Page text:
Those of us who accompanied her on her many German trips – to receive awards, attend the Frankfurt Book Fair – saw her received like a queen and recognised in the street. Only last night Stephen Durbridge, Ros’ film agent and his wife Jane were describing the gangs of paparazzi around her limo when she given the Freedom of the City of Berlin.

What was her secret?  Of course her novels are completely absorbing, but they are also direct and true to real life. In her capable hands she raised ‘romantic fiction’ to an altogether higher level. Her feeling for the texture of a place and people’s relationship with it is positively Hardy-esque. She explored themes of family, love and loss with a grittiness and fearless, unromantic observation that set a benchmark for younger novelists.

Sue Fletcher, Ros’s editor at Hodder, wrote ‘Ros’ writing, like Ros herself, displayed warmth without sentimentality, and it was this quality which struck such a chord. Ros attributed the success of Shell Seekers to her theory that it gave her readers permission to dislike their children without ever ceasing to love them’.

And of course she created such characters that live on with you.  When she finished Shell Seekers she wrote: “Everything I love was in that book.  Bohemian people, painters, paintings, Cornwall, the way London used to be. I was terribly bereft when I finished it.  I had walked round the fields talking to all my people for so long and suddenly it was all over. I had nobody to talk to any longer’.

Her dialogue was pitch-perfect. She once told me that she created conversations while hanging washing on the line.

My regret is that I never accompanied Ros to America.  I remember her returning from the September tour – all three weeks of it.  “My dear, in New York at Doubleday bookshop they were lining round the block.  You see, I’m what they call a cult”.

The other bonus for me of Ros’s fame was that I got to know Graham well.  I loved Graham.  Having your wife overnight become the main breadwinner – not to mention a superstar – was a big change for him.  I think he took it very well.  He saw his new role as managing her business affairs. These become complicated when you are translated into over 40 languages and have major film contracts. He was very good at it. So Ros could write in her disciplined way undisturbed.

I remember them both coming down to Oxford for lunch with me and my colleague Michele Topham.   Afterwards they visited our office.  “I’m so pleased we came”, said Ros. “Now I can imagine you here”. “I’m so pleased you approve”, I said,  “because you paid for it”.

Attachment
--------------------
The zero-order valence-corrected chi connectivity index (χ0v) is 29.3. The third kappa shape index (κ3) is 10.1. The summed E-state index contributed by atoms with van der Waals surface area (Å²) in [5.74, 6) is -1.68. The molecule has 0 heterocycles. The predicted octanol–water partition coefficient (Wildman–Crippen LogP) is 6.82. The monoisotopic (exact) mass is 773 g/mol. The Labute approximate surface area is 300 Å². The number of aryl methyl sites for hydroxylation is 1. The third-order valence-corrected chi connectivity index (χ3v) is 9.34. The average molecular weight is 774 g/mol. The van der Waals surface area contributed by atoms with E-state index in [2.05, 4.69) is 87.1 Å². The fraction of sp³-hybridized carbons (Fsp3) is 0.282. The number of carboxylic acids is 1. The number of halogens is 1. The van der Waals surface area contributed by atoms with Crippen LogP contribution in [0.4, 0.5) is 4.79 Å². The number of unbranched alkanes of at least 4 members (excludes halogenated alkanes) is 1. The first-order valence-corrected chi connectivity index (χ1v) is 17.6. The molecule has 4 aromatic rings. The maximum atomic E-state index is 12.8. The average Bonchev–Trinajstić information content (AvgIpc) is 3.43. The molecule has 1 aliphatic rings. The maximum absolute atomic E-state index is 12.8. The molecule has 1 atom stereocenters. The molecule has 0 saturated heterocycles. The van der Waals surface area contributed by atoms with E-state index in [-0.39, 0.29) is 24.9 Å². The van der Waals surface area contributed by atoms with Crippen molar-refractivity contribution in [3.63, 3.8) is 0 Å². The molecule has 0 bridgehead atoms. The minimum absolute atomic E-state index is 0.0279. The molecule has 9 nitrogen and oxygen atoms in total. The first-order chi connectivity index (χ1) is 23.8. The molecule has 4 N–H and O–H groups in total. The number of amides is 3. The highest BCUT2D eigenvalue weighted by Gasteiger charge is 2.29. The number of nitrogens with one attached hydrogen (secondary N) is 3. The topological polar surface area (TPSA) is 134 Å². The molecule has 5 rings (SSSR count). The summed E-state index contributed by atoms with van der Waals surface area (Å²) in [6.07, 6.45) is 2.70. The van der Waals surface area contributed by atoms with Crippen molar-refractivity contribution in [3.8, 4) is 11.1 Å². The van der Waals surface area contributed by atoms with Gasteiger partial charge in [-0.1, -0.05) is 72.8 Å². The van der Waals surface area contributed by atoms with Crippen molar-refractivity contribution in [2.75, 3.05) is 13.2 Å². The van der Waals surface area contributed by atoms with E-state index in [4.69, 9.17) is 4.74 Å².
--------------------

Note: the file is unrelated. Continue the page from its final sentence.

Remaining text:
I also got to know Ros’s children: first Robin and Kirsty and then Fiona, Mark and Pippa.  Ros was a family person. She talked a lot about her children and her grandchildren and great grandchildren. They were her abiding interest and the centre of her life.  I remember her saying that in those early years in Scotland there had been Graham and his family and her and the children.  They were her World.

Her other world which she had left behind was Cornwall.  She recreated it, with its rugged coves and gentle hills, in most of her novels. Her love of the countryside, of the thrill and the calm of walking in a bracing landscape, she captures to perfection.

As she grew older she found her grandchildren and great-grandchildren an increasing source of delight – and often mirth. She and I spoke regularly on the phone and I remember her uproarious and delighted description of Tamsin’s wedding: “And the bridesmaids were all wearing boots!”

On my last visit to her in August I snapped her chortling with the beguiling Xanthe who Alice had thoughtfully produced to cheer Ros  in the final year of her life.  Ros simply adored that ‘baby’.

Ros loved being able to help her family.  She loved being able to be generous – both in big things and small.  She took enormous interest in my family and always remembered what they were up to.  The three times I produced a baby Ros deftly knitted it a garment.

These qualities of our beloved Ros: the listener, the professional, the appreciator, the countrywoman, the generous family person all fed into and informed her books..  So much of her experience was poured into them. Those brilliant novels will be her lasting legacy long after we are gone.